Yamamoto Tadashi


Yamamoto Tadashi also did graduate studies in the US. He returned to Japan committed to the idea that a key to internationalizing Japan and improving Japan's relations with the US and, later, its Asian neighbors was deeper dialogue and exchange conducted on a non-governmental basis. He established a think-tank type of organization, the Japan Center for International Exchange (JCIE), in 1970, and engineered exchange programs connecting members of the Diet and their US counterparts in Congress. He was a founding force in the creation in 1967 of the Shimoda Conference, the first full-fledged, non-governmental policy dialogue between Japan and the US. Later he co-ordinated the Asia component of the Trilateral Commission.

By the early 1990s, his main focus had shifted toward building an Asia-Pacific community, involving Americans and Canadians, but centred on Asia. The JCIE hosted, supported and chronicled a range of track-two policy dialogues, most important of which was the Asia-Pacific Agenda Project (APAP), which organized multiple meetings and projects linking individuals and research institutes around the region. "Those engaged in organizing these activities," he later remembered, "believe that a strong and broadly based network of policy research institutions and intellectual leaders is essential to developing a robust Asia-Pacific community. One role of such institutions and leaders is to provide policy advice to the respective governments independent of but complementary to the internal governmental analyses."7

He also felt that these processes could help open Japan. A strong proponent of the Non-Profit Organizations bill, he saw Japan's international connections as contributing to the reform of governance at home in which elites should move from governing to governance, empowering individuals and non-state actors. A strong believer in civil society and what would later be called non-governmental public diplomacy, he valued the independence of his institution and the special role of NGOs and NPOs inside Japan and across the region.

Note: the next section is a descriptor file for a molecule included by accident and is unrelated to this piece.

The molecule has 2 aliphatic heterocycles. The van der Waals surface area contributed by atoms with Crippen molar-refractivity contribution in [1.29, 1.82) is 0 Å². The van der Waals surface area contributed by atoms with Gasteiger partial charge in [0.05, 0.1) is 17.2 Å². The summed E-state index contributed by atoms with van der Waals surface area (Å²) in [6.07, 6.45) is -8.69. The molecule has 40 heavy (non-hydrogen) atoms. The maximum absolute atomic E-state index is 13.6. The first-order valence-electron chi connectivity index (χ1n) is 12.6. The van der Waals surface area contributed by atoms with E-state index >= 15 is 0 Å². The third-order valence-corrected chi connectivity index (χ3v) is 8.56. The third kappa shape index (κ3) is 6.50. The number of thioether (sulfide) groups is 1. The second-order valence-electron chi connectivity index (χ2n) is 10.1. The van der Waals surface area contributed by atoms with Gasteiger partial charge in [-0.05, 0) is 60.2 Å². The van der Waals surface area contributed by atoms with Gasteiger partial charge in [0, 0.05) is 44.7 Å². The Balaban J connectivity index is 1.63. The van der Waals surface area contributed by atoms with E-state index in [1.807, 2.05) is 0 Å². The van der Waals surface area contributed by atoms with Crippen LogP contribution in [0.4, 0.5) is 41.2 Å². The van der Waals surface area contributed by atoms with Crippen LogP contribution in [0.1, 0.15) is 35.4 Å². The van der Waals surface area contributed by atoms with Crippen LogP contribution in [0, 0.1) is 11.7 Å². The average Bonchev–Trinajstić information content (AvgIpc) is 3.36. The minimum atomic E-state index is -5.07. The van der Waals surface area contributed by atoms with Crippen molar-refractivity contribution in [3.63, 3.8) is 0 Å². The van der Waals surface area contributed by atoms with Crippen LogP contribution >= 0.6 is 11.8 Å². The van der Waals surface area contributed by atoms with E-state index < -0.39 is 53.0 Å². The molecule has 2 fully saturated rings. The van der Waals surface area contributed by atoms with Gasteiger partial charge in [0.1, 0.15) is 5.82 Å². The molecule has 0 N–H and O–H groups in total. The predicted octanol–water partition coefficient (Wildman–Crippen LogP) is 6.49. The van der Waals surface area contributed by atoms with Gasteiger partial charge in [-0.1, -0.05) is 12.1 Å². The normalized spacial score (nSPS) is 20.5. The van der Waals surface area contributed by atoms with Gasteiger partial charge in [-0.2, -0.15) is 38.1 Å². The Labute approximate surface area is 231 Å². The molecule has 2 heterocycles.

Two of the major projects under the APAP banner focused on work with Prime Minister Keizo Obuchi on the human security agenda (he also served as Executive Director of Obuchi's "Commission on Japan's Goals in the 21st Century") and Prime Minister Yoshiro Mori on HIV AIDS and public health in Asia. He played a special role in connecting Japanese internationalists in the Liberal Democratic Party, business and bureaucracy to elites and ideas abroad.

In building an Asia-Pacific community, he was both pragmatic and visionary. A devout Catholic deeply influenced by the Vatican II process, his sense of community was not that of a treaty-based community similar to that in Europe but, as he once described it, a family with a shared mission. The mechanism was an inter-generational dialogue and human networks centred in Asia that included Europeans and Americans, but was not dominated by them. When once asked what he felt his most significant accomplishment, he referred to the dialogues he had helped to conduct on improving Japan-Korea relations.

He has been compared in significance to the industrialist Eiichi Shibusawa, deeply involved in international exchanges in the prewar period, and Shigeharu Matsumoto, founder of the International House of Japan, in the postwar era. Regionally, he has been heralded as the "Jean Monnet of Asia."


Nurturing Informed Empathy


Individually, the three men had as much impact on their home countries' views of the world and foreign policies as any intellectuals of their generation. Regionally, all were influential in shaping bilateral relations, especially involving the US, as well as facilitating the nascent multilateralism growing within Asia and across the Pacific.

Collectively, they have three things in common that may be of special significance at a time when legacies of the past, historical memories, nationalism and strategic uncertainty abound.

First, each was a special form of nationalist and patriot who understood and advanced his country's national interests but who had a philosophical perspective to conceive them in a broad way and also look beyond them. All had lived through the turbulence of war or civil war. All three were hopeful that multilateral processes could take root in Asia, but were mindful of the obstacles they faced. All three understood the role that national interests and the struggle for power and sometimes survival play in international affairs. Yet all three looked for moments and opportunities when international co-operation could be deepened, conflict made less likely.